An international research team led by the Hong Kong University of Science and Technology has found that internal waves below the sea surface can cool the temperature of coral reefs and help prevent the bleaching process.
Internal waves are a type of gravity wave that occurs on internal "surfaces" within ocean waters, representing a strata of rapidly changing water density with the increase in depth.
The results suggest an innovative way to protect coral reefs, such as generating artificial waves, assistant ocean science professor Alex Wyatt said.
Coral bleaching is the process of coral reefs losing their colors and turning white. It is caused by the loss of microscopic algae called zooxanthellae that live within the coral, due to environmental changes such as rising temperature as a result of climate changes.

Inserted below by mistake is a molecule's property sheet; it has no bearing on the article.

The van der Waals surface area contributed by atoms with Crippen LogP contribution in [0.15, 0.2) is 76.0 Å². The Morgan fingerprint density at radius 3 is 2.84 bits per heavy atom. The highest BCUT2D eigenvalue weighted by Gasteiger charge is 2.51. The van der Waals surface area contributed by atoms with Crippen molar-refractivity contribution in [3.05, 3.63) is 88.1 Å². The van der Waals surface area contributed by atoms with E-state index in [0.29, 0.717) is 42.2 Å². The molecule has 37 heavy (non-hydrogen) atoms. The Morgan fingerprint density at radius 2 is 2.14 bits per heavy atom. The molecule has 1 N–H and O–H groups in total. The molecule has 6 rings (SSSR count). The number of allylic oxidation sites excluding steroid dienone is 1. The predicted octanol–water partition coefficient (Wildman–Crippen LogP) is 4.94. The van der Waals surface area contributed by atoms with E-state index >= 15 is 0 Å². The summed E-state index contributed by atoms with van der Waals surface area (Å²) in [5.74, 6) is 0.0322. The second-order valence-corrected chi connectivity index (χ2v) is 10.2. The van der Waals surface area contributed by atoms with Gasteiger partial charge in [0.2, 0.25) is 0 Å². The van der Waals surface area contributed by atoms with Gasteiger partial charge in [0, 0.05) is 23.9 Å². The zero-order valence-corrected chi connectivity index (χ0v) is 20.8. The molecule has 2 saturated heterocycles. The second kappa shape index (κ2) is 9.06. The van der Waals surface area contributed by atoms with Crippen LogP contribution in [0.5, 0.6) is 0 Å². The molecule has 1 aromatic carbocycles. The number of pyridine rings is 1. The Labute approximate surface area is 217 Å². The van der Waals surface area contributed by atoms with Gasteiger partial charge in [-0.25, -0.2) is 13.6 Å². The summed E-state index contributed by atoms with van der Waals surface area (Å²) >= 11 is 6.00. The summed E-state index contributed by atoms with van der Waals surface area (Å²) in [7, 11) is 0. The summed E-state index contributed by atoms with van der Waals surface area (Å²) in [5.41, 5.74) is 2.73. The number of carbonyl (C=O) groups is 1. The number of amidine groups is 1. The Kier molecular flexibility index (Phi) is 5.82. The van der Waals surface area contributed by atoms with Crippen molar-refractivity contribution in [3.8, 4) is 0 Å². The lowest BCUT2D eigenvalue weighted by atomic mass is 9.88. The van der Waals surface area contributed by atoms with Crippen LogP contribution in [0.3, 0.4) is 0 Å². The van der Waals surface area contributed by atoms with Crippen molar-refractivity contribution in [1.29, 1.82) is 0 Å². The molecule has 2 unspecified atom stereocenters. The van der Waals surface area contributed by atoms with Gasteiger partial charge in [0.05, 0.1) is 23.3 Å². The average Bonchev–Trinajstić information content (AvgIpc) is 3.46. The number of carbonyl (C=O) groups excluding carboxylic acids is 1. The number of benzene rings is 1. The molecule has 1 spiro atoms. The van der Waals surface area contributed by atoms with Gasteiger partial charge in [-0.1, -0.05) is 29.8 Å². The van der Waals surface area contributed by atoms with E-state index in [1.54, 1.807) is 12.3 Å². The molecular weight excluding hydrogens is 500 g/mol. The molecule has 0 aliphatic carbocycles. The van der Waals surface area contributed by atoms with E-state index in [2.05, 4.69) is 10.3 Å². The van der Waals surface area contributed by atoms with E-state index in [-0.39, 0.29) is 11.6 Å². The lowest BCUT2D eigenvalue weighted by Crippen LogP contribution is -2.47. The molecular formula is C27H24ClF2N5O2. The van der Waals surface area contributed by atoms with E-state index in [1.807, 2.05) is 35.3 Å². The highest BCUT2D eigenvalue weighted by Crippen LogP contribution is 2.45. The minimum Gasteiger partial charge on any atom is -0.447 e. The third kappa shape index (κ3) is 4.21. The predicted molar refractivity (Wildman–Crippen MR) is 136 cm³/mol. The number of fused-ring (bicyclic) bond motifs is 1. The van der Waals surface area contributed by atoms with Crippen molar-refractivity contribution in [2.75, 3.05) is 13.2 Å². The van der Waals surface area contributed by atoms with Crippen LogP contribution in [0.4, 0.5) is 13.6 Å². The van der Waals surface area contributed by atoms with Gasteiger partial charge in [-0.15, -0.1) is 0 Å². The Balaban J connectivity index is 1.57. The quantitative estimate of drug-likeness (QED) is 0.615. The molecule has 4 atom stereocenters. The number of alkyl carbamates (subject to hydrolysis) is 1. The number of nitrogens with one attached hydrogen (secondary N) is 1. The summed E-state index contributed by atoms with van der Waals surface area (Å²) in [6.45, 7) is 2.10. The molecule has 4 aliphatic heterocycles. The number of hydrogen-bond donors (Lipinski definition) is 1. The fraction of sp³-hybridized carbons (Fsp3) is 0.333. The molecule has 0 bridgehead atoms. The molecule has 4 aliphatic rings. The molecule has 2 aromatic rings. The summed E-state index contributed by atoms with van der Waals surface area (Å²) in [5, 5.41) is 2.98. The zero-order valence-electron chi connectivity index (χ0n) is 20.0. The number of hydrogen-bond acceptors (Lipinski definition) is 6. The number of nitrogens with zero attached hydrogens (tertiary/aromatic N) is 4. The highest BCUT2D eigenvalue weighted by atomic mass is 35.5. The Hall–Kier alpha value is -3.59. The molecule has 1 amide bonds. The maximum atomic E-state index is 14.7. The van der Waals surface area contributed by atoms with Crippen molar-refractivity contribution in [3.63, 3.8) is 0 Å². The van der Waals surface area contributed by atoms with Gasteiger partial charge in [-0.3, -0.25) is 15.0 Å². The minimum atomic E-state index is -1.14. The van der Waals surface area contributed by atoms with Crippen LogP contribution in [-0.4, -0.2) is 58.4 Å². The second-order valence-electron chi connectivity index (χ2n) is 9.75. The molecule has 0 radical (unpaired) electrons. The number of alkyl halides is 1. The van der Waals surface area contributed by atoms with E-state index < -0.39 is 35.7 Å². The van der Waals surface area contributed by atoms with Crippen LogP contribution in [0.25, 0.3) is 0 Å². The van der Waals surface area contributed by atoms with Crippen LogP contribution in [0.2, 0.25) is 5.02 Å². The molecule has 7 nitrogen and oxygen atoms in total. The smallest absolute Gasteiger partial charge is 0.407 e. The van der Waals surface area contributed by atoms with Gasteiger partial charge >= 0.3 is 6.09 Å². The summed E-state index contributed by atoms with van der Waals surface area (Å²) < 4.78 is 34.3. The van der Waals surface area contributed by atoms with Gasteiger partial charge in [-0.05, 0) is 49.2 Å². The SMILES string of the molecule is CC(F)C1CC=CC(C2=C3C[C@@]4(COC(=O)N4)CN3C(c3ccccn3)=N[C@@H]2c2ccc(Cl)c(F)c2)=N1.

If the temperature stays high and the algae fail to return, the coral dies.
In the research, Wyatt collaborated with scientists from the University of Tokyo, Scripps Institute of Oceanography at the University of California San Diego, US Geological Survey and the Florida Institute of Technology, in performing a quantitative analysis of temperature records influenced by internal waves on coral reefs in the western, central and eastern Pacific Ocean.
The team measured temperatures across depths at coral reef sites in Japan, French Polynesia and Panama for years, capturing heating events associated with the 2015-2016 El Nino.
During their research, they found that internal waves reduced heat by up to 88 percent, while severe heating events likely to totally kill corals were also reduced at some sites - by 36 to 50 percent - or prevented entirely.
The cooling effect increased with depth, as heat was reduced by 20 to 41 percent at the shallowest sites, where water is eight to 10 meters deep, compared to 54 to 88 percent in deeper water of 30 to 40 meters.
The team added that internal waves would help researchers more accurately locate sites of coral bleaching.
Results also suggested that innovative ways may be developed for local protection of coral reefs, Wyatt said, but artificial upwelling can only offer localized, and perhaps temporary, protection from rapid climate heating.